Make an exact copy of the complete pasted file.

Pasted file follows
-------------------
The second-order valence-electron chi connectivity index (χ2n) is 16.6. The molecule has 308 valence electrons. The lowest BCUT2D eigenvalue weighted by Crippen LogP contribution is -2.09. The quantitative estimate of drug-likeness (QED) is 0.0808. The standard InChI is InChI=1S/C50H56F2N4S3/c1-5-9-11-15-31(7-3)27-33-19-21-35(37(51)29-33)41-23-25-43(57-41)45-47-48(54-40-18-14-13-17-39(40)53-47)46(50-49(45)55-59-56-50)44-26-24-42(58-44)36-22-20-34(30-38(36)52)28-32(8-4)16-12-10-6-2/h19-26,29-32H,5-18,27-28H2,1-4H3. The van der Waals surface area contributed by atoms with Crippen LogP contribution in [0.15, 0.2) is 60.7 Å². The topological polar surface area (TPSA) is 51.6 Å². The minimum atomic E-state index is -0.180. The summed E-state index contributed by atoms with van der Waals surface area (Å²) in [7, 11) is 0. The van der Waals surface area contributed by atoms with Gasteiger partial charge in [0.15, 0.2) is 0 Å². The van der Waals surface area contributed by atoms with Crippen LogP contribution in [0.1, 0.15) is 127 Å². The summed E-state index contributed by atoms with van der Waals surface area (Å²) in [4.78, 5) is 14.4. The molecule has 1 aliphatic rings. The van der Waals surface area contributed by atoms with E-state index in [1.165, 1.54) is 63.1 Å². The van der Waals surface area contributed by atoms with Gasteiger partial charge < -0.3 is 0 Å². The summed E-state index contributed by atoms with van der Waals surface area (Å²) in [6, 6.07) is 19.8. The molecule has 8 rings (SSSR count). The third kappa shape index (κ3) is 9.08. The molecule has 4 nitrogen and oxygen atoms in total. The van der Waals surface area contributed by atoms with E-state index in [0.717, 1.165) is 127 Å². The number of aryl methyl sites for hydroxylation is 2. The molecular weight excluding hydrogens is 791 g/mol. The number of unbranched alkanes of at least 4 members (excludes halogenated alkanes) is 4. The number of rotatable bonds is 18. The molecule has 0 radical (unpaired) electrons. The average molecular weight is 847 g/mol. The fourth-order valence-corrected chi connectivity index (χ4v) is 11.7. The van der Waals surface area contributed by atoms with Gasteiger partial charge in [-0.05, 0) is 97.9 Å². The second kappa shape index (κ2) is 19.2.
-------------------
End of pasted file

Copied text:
The second-order valence-electron chi connectivity index (χ2n) is 16.6. The molecule has 308 valence electrons. The lowest BCUT2D eigenvalue weighted by Crippen LogP contribution is -2.09. The quantitative estimate of drug-likeness (QED) is 0.0808. The standard InChI is InChI=1S/C50H56F2N4S3/c1-5-9-11-15-31(7-3)27-33-19-21-35(37(51)29-33)41-23-25-43(57-41)45-47-48(54-40-18-14-13-17-39(40)53-47)46(50-49(45)55-59-56-50)44-26-24-42(58-44)36-22-20-34(30-38(36)52)28-32(8-4)16-12-10-6-2/h19-26,29-32H,5-18,27-28H2,1-4H3. The van der Waals surface area contributed by atoms with Crippen LogP contribution in [0.15, 0.2) is 60.7 Å². The topological polar surface area (TPSA) is 51.6 Å². The minimum atomic E-state index is -0.180. The summed E-state index contributed by atoms with van der Waals surface area (Å²) in [7, 11) is 0. The van der Waals surface area contributed by atoms with Gasteiger partial charge in [0.15, 0.2) is 0 Å². The van der Waals surface area contributed by atoms with Crippen LogP contribution in [0.1, 0.15) is 127 Å². The summed E-state index contributed by atoms with van der Waals surface area (Å²) in [4.78, 5) is 14.4. The molecule has 1 aliphatic rings. The van der Waals surface area contributed by atoms with E-state index in [1.165, 1.54) is 63.1 Å². The van der Waals surface area contributed by atoms with Gasteiger partial charge < -0.3 is 0 Å². The summed E-state index contributed by atoms with van der Waals surface area (Å²) in [6, 6.07) is 19.8. The molecule has 8 rings (SSSR count). The third kappa shape index (κ3) is 9.08. The molecule has 4 nitrogen and oxygen atoms in total. The van der Waals surface area contributed by atoms with E-state index in [0.717, 1.165) is 127 Å². The number of aryl methyl sites for hydroxylation is 2. The molecular weight excluding hydrogens is 791 g/mol. The number of unbranched alkanes of at least 4 members (excludes halogenated alkanes) is 4. The number of rotatable bonds is 18. The molecule has 0 radical (unpaired) electrons. The average molecular weight is 847 g/mol. The fourth-order valence-corrected chi connectivity index (χ4v) is 11.7. The van der Waals surface area contributed by atoms with Gasteiger partial charge in [-0.05, 0) is 97.9 Å². The second kappa shape index (κ2) is 19.2.